Physical and sexual violence and incident sexually transmitted infections
Date of Original Version
Objective: To investigate whether women aged 13-35 who were victims of interpersonal violence were more likely than nonvictims to experience incident sexually transmitted infections (STIs). Methods: We examined 542 women aged 13-35 enrolled in Project PROTECT, a randomized clinical trial that compared two different methods of computer-based intervention to promote the use of dual methods of contraception. Participants completed a baseline questionnaire that included questions about their history of interpersonal violence and were followed for incident STIs over the 2-year study period. We compared the incidence of STIs in women with and without a history of interpersonal violence using bivariate analyses and multiple logistic regression. Results: In the bivariate analyses, STI incidence was found to be significantly associated with African American race/ethnicity, a higher number of sexual partners in the past month, and a lower likelihood of avoidance of sexual partners who pressure to have sex without a condom. In both crude and adjusted regression analyses, time to STI incidence was faster among women who reported physical or sexual abuse in the year before study enrollment (HRR adj = 1.68, 95% CI 1.06, 2.65). Conclusions: Women with a recent history of abuse are at significantly increased risk of STI incidence than are nonvictims. © 2009, Mary Ann Liebert, Inc.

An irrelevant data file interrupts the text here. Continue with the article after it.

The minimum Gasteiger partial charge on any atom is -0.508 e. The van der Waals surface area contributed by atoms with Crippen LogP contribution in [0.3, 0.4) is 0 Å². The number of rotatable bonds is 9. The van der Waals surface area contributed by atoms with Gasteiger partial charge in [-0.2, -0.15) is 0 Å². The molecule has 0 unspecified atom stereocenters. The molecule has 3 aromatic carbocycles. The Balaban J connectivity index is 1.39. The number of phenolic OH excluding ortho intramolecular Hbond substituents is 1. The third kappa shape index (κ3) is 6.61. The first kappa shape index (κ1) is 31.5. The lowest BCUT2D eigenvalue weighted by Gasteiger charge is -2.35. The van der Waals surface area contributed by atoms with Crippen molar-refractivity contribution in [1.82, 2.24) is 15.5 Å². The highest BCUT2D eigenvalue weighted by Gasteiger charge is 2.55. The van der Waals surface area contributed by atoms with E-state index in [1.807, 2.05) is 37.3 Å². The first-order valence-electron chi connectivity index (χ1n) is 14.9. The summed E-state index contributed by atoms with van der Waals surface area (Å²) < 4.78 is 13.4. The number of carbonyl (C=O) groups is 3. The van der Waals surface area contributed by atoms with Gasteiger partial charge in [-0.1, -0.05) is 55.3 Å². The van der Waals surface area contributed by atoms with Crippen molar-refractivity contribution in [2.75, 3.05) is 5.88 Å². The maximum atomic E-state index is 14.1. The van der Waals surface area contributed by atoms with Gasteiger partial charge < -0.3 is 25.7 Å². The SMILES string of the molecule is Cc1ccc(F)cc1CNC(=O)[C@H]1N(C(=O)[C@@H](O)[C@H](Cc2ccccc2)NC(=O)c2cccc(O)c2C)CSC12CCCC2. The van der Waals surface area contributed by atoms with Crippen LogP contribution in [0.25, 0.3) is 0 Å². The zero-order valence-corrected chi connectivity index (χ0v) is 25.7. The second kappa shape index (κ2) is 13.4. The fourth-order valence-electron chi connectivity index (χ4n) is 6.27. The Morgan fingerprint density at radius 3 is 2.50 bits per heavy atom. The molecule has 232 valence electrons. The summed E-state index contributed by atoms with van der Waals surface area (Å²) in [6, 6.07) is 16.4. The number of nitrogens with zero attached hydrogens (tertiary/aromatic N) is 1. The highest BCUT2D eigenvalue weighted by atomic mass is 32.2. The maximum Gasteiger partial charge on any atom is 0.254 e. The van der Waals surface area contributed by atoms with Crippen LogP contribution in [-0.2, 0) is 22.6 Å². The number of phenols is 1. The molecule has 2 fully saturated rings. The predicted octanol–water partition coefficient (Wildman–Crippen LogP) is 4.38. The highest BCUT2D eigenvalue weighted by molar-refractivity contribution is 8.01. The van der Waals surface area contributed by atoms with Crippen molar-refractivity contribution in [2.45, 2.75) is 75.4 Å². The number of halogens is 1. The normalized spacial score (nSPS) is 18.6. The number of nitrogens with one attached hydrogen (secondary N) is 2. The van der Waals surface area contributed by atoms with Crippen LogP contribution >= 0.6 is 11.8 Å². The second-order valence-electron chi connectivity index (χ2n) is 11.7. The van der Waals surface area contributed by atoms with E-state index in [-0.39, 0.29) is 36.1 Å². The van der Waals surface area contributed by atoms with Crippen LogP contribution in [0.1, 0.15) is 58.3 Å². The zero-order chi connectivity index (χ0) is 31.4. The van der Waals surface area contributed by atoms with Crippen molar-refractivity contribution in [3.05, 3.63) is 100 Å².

Journal of Women's Health
Allsworth, Jenifer E., Mallika Anand, Colleen A. Redding, and Jeffrey F. Peipert. "Physical and sexual violence and incident sexually transmitted infections." Journal of Women's Health 18, 4 (2009): 529-534. doi:10.1089/jwh.2007.0757.